The President is sick, and has not been in the Executive Office for three days. Gen. Toombs, resigned, has published a farewell address to his brigade. He does not specify of what his grievance consists ; but he says he cannot longer hold his commission with honor. The President must be aware of his perilous condition. When in adversity, some of those he has trusted, discuss the bases of reconstruction; and when we are prosperous, others, in similar positions, agitate the question of reorganization — the motive of both being his ruin. But I suppose he has calculated these contingencies, and never anticipated paving a bed of roses to recline upon during the terrible, and sometimes doubtful struggle for independence.
The rumor that Vicksburg had fallen is not confirmed; on the contrary, the story that the Indianola, captured from the enemy, and reported to have been blown up, was unfounded. We have Gen. Pemberton's official assurance of this.
Col. Gorgas, Chief of Ordnance, a Pennsylvanian, sent into the department to-day, with a request that it be filed, his oath of allegiance to this government, and renunciation of that of the United States, and of his native State. This would indicate that the location of his nativity has been the subject of remark. What significance is to be attributed to this step at this late day, I know not, and care not. An error was committed in placing Northern men in high positions to the exclusion of Southern men, quite as capable of filling them.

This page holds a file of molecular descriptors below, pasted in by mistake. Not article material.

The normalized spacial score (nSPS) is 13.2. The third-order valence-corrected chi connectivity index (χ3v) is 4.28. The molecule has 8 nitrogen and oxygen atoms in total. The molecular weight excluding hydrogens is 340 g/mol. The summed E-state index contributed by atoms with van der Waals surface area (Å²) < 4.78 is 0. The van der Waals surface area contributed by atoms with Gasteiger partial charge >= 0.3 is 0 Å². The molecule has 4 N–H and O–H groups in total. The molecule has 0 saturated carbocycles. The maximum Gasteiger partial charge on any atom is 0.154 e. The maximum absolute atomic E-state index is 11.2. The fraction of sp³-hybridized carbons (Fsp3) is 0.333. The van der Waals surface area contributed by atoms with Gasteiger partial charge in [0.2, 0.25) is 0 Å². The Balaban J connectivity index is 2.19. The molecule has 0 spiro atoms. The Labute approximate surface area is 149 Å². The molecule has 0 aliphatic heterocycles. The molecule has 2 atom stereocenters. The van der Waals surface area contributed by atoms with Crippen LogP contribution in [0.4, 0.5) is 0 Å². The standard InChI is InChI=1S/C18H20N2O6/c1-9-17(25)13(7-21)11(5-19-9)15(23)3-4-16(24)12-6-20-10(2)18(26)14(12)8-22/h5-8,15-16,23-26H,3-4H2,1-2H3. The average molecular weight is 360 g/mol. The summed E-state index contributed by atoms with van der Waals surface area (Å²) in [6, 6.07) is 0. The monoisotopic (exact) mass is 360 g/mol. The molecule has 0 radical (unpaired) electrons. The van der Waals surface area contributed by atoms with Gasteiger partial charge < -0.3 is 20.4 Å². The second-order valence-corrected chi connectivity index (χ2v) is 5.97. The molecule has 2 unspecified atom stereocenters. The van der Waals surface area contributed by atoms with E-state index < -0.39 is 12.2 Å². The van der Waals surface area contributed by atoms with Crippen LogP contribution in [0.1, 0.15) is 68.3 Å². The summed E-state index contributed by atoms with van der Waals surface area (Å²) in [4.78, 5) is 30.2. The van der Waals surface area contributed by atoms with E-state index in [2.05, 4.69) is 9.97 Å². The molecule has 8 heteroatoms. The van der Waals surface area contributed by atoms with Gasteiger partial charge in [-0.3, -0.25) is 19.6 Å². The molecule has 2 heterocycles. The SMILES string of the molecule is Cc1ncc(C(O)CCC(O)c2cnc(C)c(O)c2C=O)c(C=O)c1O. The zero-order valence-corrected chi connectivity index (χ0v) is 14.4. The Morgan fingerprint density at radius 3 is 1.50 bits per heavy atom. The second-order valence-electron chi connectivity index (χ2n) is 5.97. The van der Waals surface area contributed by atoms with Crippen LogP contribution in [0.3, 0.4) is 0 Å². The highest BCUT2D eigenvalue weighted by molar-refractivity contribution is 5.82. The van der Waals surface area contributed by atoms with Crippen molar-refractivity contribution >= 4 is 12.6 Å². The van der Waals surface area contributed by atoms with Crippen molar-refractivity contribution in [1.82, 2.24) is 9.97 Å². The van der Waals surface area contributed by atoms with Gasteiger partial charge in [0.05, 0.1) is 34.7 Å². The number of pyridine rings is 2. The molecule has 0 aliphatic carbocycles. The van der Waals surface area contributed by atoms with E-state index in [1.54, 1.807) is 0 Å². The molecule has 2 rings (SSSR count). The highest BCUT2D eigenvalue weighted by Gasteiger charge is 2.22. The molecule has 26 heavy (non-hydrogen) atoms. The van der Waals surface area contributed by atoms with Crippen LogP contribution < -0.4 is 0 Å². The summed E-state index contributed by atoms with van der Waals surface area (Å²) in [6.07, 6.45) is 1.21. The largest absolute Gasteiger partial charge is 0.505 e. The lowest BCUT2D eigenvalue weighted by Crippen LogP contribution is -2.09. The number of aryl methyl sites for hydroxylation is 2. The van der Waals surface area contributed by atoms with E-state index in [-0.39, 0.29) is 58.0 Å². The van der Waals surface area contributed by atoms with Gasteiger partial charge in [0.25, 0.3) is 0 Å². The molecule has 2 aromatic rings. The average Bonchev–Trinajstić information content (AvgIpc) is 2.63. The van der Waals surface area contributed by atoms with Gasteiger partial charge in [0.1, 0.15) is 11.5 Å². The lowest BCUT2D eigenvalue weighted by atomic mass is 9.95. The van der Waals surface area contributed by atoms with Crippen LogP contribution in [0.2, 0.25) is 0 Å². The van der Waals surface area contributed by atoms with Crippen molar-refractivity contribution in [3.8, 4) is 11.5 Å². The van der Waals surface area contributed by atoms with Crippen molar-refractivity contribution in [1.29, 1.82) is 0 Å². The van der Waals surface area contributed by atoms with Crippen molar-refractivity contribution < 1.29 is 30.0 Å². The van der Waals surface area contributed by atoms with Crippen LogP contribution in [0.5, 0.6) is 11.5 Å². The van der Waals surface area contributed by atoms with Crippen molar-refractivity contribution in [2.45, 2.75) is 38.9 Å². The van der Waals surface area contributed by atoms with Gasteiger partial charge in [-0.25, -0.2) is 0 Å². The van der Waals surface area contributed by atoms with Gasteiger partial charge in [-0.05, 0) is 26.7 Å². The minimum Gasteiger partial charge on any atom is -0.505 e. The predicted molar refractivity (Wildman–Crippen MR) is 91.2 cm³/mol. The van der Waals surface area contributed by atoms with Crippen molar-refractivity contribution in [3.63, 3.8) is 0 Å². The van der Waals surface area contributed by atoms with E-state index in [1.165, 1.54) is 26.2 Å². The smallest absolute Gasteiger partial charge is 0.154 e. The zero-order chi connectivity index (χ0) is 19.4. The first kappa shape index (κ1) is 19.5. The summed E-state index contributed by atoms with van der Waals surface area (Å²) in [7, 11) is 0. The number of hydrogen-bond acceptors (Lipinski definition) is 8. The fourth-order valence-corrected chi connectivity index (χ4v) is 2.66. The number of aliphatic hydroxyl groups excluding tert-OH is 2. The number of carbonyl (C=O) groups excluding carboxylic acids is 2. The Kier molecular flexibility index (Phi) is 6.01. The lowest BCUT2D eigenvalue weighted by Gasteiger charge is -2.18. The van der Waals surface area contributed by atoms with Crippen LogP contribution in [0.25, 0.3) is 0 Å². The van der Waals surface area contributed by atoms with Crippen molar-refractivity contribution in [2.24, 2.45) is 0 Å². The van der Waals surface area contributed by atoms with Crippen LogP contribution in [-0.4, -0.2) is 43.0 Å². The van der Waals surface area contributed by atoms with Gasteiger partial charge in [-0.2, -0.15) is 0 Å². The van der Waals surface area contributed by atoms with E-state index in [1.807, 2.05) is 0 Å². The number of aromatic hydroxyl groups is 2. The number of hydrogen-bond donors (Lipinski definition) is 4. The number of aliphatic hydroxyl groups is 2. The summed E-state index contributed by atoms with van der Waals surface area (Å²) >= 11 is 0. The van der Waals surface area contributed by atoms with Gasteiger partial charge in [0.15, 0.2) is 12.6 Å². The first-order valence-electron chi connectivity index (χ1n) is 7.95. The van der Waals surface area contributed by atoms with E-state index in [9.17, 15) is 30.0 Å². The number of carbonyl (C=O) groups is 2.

SOURCE: John Beauchamp Jones, A Rebel War Clerk's Diary at the Confederate States Capital, Volume 1, p. 269-70